Originally published in Synthesis Weekly: June, 2009
Well it's finally happened. School's out, and the students are gone. Finally. The streets are no longer littered with them, killing time between classes with trips to Starbucks, Pita Pit, and every other downtown establishment. No more furry yeti boots paired with Chico State sweatpants, no more self entitled students on every block. There's finally parking again, and the bars are no longer swarming with them. I've often wondered what it would be like if Chico State weren't in Chico, or at least on the outskirts of town instead of smack dab in the middle of everything. Sure, the downtown businesses would probably suffer, but what if new, different crowds were brought downtown? The “what if's?” can go on forever, and I suppose we'll probably never know the answer.
Comics are all about the “what if's?”. What if superpowers were real? What if the characters from fairy tales were living among us? What if the Catholic Church had never lost it's iron grip on Europe? The latter question is the focus of the comic up for discussion this week. Rex Mundi was originally published by Image Comics, then moved to Dark Horse Comics in 2006. It was created by Eric J and Arvid Nelson, and drawn by Juan Ferreyra. The art is very dark with sharp lines, and was a major part of what drew me to it in the first place.
When Arvid Nelson was brought on board to help film a documentary in Paris, he came up with the idea to create Rex Mundi. “It was the first time I had been to Europe and it radically changed my view of the world. All the history that had seemed to dull and remote in high school became suddenly visceral and alive.”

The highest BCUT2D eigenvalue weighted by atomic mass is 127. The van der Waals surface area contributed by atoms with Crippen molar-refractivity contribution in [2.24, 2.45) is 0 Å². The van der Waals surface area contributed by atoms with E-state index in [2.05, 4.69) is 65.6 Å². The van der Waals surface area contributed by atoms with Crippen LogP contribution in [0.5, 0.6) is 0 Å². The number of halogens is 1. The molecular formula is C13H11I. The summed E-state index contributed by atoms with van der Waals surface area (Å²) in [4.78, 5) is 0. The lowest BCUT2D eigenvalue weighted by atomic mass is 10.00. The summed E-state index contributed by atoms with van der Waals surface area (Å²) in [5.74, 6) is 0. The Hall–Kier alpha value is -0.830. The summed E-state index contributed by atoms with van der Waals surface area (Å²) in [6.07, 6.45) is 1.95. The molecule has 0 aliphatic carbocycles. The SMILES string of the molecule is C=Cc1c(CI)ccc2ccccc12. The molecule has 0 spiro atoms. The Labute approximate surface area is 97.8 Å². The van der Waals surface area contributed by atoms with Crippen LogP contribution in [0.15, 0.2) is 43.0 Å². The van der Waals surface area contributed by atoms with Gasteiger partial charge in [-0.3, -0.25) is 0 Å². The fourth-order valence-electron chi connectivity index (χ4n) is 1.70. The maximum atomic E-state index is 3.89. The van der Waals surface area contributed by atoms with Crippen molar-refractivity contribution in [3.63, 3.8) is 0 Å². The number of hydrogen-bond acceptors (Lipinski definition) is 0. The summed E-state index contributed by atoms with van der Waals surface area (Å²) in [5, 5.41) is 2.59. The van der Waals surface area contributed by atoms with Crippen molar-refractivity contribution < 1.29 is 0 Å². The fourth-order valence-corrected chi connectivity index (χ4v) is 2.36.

And there certainly is history everywhere within those pages. The story is an alternate reality set in Europe, with a holy grail-esque mystery driving the storyline. After a priest is murdered, a friend of his, a doctor, tries to hunt down the killer and ends up stumbling upon much more than he bargined for. In this reality it's 1933 and magic exists, feudalism was never crushed and the Roman Catholic Church rules it all. “Rex Mundi” is translated as “King of the World” in Latin. One of the most interesting things about this look at an alternate reality, is that it takes a very in depth look at what life in Europe would truly be like if the Church was still in power. Although magic is flourishing, the growth of fashion and technology has been stunted, held down by the overbearing Roman Catholic Church. Just like so many other comics on the market today, it's been optioned for a movie, and the rumor mill says Johnny Depp was set to be both a producer and play the leading role.
Six volumes total are currently available for purchase, so pick up one (or six) at your local comic slingin' shop.